As a freelance marketing contractor to the technical game development industry, this post was very useful to me. I never really thought about verbs vs. adjectives before or purposely using power words, but it makes sense. Marketing copy to software developers is often boring, but finding the human side of the story (e.g., “use our tech to make your software more PlaceAdjectiveHere” ) can be challenging, so I often work hard to start my content marketing stories backwards, finding examples of real life use because…
Very interesting stuff. More than anything, what this tells me is that we need to measure and track our marketing efforts. A/B testing, with different headlines and calls to action, is critical. There is no reason that we can’t hold ourselves accountable to our marketing efforts. There are tools that offer visibility and insight so that, like the researchers you cite, we can also make strategic determinations about what works best.
Regardless of team size, it's common for visual content to be created by nearly everyone except, perhaps, the SEO specialist. While designers will do the bulk of the advanced creative work, bloggers, content creators, and social media managers will all get involved in lighter-weight design. Often, designers will also create templates for the writers on the team so they can be more independent -- like creating ebook templates so premium content can be laid out by just about anyone with an InDesign license.
The reason is that each form of writing has its own style. News is delivered AP style, in short, informational paragraphs with the meat of the story at the top. Blogging is personable, friendly and often opinionated. Ad copy is short and persuasive. White papers are long; they describe a problem and provide the solution. But, regardless, each and every category is content, and each style writers master makes them more valuable and in demand.
The reason is that each form of writing has its own style. News is delivered AP style, in short, informational paragraphs with the meat of the story at the top. Blogging is personable, friendly and often opinionated. Ad copy is short and persuasive. White papers are long; they describe a problem and provide the solution. But, regardless, each and every category is content, and each style writers master makes them more valuable and in demand.
If your score is too high, it doesn’t mean you need to dumb things down for your readers — it just means you might need to make simpler word choices or cut down your complex sentences. This ensures that visitors of varying education levels can get value from your content, and that readers who may speak English as a second language will understand it too. It also just helps keep your tone clear and relatable which should always be a goal when you’re creating web content.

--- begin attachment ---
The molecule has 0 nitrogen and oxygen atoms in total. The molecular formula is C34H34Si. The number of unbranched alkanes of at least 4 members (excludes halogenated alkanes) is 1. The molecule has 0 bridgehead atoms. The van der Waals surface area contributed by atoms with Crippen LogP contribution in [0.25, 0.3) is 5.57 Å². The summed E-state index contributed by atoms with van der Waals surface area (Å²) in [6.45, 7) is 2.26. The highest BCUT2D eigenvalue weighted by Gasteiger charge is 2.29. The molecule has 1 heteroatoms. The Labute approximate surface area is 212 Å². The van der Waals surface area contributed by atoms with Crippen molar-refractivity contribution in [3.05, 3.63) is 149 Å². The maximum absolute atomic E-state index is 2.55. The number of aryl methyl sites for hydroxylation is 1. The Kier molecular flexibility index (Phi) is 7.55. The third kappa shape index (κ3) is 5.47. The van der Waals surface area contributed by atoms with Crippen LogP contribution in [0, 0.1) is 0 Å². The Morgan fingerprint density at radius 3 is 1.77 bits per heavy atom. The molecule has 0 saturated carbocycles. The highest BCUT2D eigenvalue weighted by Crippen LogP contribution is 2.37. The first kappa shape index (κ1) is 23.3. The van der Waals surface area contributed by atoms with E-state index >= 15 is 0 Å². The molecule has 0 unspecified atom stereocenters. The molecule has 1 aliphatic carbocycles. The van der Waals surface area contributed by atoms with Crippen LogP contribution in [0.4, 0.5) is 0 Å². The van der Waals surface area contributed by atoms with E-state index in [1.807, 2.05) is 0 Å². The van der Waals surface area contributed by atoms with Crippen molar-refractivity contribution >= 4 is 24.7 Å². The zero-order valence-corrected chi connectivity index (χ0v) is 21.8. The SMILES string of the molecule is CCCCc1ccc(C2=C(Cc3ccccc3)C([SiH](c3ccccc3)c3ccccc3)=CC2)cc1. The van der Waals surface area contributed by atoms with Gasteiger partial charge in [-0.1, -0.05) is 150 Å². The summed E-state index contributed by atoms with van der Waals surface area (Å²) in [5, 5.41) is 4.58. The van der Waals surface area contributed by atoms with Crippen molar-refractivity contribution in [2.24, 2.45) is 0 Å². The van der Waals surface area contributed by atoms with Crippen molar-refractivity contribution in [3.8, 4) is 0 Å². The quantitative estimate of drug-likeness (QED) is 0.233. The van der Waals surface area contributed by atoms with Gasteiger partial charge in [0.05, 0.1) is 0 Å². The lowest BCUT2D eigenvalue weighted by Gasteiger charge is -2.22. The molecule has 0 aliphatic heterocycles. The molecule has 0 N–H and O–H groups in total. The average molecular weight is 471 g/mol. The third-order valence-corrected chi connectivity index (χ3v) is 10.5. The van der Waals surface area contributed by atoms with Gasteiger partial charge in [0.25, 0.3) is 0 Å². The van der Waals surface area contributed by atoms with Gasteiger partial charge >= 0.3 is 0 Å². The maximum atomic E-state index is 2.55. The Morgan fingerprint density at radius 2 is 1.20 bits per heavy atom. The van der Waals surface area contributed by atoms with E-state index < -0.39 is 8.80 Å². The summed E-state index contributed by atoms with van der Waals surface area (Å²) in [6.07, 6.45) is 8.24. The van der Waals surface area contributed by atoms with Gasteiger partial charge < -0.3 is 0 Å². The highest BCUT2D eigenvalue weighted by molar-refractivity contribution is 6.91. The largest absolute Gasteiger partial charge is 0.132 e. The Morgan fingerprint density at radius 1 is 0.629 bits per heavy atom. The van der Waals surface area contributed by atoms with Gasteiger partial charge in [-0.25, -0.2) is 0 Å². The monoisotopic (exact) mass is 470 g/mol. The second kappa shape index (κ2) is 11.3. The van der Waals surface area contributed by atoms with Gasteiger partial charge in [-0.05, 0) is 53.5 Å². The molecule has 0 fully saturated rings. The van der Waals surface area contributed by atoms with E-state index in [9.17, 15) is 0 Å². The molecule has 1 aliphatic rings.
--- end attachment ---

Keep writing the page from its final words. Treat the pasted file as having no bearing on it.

You can choose to apply for assignments on various content writing platforms to receive work. This isn’t the most profitable way to become a freelance content writer, but it can be less stressful and give you more time to focus on writing instead of sales. When you find your own companies for which to write content, you’ll be responsible for finding the client, organizing the contract and payment terms, and doing all the customer service tasks, including delivering the assignment and follow up. Content writing platforms take care of this for you and pay you a portion of what they charge their clients to write the work.
When tax season rolls around and people are Googling answers to their tax preparation questions, they stumble upon your blog posts, and realize you offer tax preparation services. Some of them keep doing their own tax preparation, but perhaps keep you in mind for next year; others throw their hands up in the air, decide to rid themselves of tax preparation headaches for good, and hire you -- because you're clearly way more qualified to do this than they are.
Podcasts. Michael Hyatt, author of the best-selling book Platform: Get Noticed in a Noisy World, practices what he preaches. His “This is Your Life” podcast is downloaded 250,000 times each month. As Hyatt elaborates on his blog post 4 Reasons You Should Consider Launching Your Own Podcast, “A podcast gives you visibility in a completely different world—primarily iTunes. I have had scores of new people say they had never heard of me until they stumbled onto me in iTunes.” Hyatt gives valuable information and advice in his podcast--all for free. But that podcast leads to more sales of his books, signups for his courses, and requests for him as a speaker.
Scripted has writers bidding on client writing projects, either by pitching themselves as writers or pitching ideas based on a client request. You choose the flat rate for the project and Scripted adds on a nominal fee. There are not editors to review your writing. Instead, it goes directly to the client for feedback. For this reason, it’s important that you’re able to proofread your own assignments well.
Marketing copywriters prepare creative and persuasive copy to urge consumers to purchase a client's goods or services. Copy is used in several media vehicles, including television, print and radio. Prospective marketing copywriters should seek a bachelor's degree in communications, English, journalism, advertising or marketing. In addition, examples of previous writing or completion of an internship program can be beneficial. Marketing copywriters should also be knowledgeable about their employer's industry, services and/or product line.